Emergency Position Indicating Radio Beacons (EPIRBS), Emergency Locator Transmitters, Personal Locator Beacons, and MOB (Man Over-Board) Alarms
Rescue beacons are a standard safety item for travelers venturing beyond the safety of civilization. Commercial vessels, recreational boats, planes, kayakers and hikers traveling beyond the close reach of emergency response personnel have greatly increased chances of survival with transmitting beacons. The premise of the device is simple: when activated, the beacon transmits a locator signal received by emergency rescue personnel. There are three different types of rescue beacons: EPIRBs, Emergency Locator Transmitters and Personal Locator Beacons. EPIRBS are designed for ships at sea. They activate manually or automatically upon submersion, at which point they transmit a locating signal to satellites and a registered identifying distress signal. Emergency Locator Transmitters (ELTs) are carried aboard aircrafts. Personal Locator Beacons (PLBs) are designed for personal use, and are typically the least costly option. EPIRBs and PLBs should be a serious consideration for anyone traveling out of range of VHF radio, cell phones or other means of communication.
What to look for when selecting EPIRBs
There are two main types of EPIRBs in modern use, Category I and Category II.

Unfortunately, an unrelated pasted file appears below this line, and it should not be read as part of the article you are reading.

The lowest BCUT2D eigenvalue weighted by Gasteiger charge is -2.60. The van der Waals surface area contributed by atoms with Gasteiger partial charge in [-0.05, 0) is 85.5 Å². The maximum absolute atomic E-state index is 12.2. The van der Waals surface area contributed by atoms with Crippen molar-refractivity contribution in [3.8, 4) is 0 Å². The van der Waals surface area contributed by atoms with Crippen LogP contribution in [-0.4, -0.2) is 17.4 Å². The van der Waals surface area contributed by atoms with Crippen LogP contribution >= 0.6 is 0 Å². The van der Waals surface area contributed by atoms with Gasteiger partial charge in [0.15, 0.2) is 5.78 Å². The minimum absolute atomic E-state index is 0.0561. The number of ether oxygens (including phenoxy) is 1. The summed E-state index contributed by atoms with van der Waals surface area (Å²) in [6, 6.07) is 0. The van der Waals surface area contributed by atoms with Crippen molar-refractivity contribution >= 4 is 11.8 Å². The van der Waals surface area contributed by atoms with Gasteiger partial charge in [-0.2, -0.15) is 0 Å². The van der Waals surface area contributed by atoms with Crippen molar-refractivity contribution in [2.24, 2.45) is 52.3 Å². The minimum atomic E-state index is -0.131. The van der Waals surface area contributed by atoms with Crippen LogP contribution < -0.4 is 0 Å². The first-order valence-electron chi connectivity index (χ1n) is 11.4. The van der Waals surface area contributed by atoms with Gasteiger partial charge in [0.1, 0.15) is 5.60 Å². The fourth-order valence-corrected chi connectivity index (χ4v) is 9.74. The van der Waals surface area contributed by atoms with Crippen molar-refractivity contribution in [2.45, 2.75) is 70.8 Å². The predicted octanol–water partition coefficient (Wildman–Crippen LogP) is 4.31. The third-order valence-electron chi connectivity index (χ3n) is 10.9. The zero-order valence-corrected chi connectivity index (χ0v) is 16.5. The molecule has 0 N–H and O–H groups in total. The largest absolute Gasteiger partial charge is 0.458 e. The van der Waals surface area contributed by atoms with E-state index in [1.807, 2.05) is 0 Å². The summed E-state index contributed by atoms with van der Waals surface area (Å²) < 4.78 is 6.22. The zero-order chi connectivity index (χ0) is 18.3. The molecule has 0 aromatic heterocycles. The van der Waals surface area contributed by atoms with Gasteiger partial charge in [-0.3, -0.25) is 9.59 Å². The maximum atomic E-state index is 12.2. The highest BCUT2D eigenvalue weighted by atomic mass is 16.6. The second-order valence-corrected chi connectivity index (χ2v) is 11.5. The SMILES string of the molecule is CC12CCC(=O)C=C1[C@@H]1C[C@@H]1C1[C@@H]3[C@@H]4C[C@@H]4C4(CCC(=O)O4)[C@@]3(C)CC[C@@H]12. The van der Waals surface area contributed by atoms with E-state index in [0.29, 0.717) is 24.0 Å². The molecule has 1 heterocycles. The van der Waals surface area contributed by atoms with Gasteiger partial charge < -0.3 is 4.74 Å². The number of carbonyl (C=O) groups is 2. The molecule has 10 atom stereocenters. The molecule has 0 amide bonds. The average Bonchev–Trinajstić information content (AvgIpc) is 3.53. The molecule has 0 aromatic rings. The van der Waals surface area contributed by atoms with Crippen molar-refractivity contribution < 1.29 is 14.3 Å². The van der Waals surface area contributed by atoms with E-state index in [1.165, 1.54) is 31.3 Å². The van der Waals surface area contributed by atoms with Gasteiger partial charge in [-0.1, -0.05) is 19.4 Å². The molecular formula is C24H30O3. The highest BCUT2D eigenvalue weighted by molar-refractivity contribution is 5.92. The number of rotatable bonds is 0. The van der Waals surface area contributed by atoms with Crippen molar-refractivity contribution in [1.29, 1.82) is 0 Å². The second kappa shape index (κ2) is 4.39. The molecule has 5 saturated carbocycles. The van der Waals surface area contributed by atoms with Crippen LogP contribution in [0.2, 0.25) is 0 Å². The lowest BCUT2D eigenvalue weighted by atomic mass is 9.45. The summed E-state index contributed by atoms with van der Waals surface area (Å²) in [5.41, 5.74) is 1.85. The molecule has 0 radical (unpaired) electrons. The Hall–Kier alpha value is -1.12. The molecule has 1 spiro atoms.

Both types transmit at 406 MHz. (Older style Class A and Class B EPIRBs transmit at 121 MHz, which becomes obsolete in 2009.) The difference between Category I and Category II boils down to the mounting bracket. All EPIRBs must be able to activate when submersed, but the brackets housing Category I type deploy automatically while Category II require manual release. EPIRB signals are only effective above the surface of the water, therefore, EPIRBs are designed to float. Some newer generation EPIRBs also integrate GPS signals. They either have the capacity to link with an external GPS receiver or have GPS built in. GPS has the advantages of faster locating and higher accuracy. EPIRBs without GPS rely on Doppler bearings from orbiting satellites for locating, and are accurate to within 2 nautical miles, whereas EPIRBs with GPS send out a locating signal within 4 minutes accurate to within 100 yards.
Personal Locator Beacons
Personal Locator Beacons are a smaller version of the EPIRB which can be carried with you. They are great for small boat applications, hikers, campers, hunters, climbers, kayakers: you get the idea. They work on the same frequency as EPIRBs, and are great because they can be used in so many different applications. They usually weigh less than one pound and fit in a pocket. The compromises include half the battery life of a normal EPIRB, not required to float, require manual activation and do not have the strobe function of many EPIRBs.
Registering your EPIRB or PLB
Once purchased, a critical part to successful rescue is registering your EPIRB or PLB. The free website is www.beaconregistration.noaa.gov
Registration provides emergency contact numbers, vessel and identifying information so rescuers have an idea of what to look for. Otherwise they are literally searching in the dark. Registration also provides a means of validating authentic distress signals before a Search and Rescue is commenced, as over three quarters of all EPIRB transmissions are false alarms. Fill out the registration online, or download forms from the website and return by mail or fax. There is a section for additional information which can be used like a float plan, providing travel plans and the number of persons onboard. These forms can be updated daily if needs be. EPIRBs and PLBs are transferable, but if you loan one to a friend, this information must be updated with NOAA online.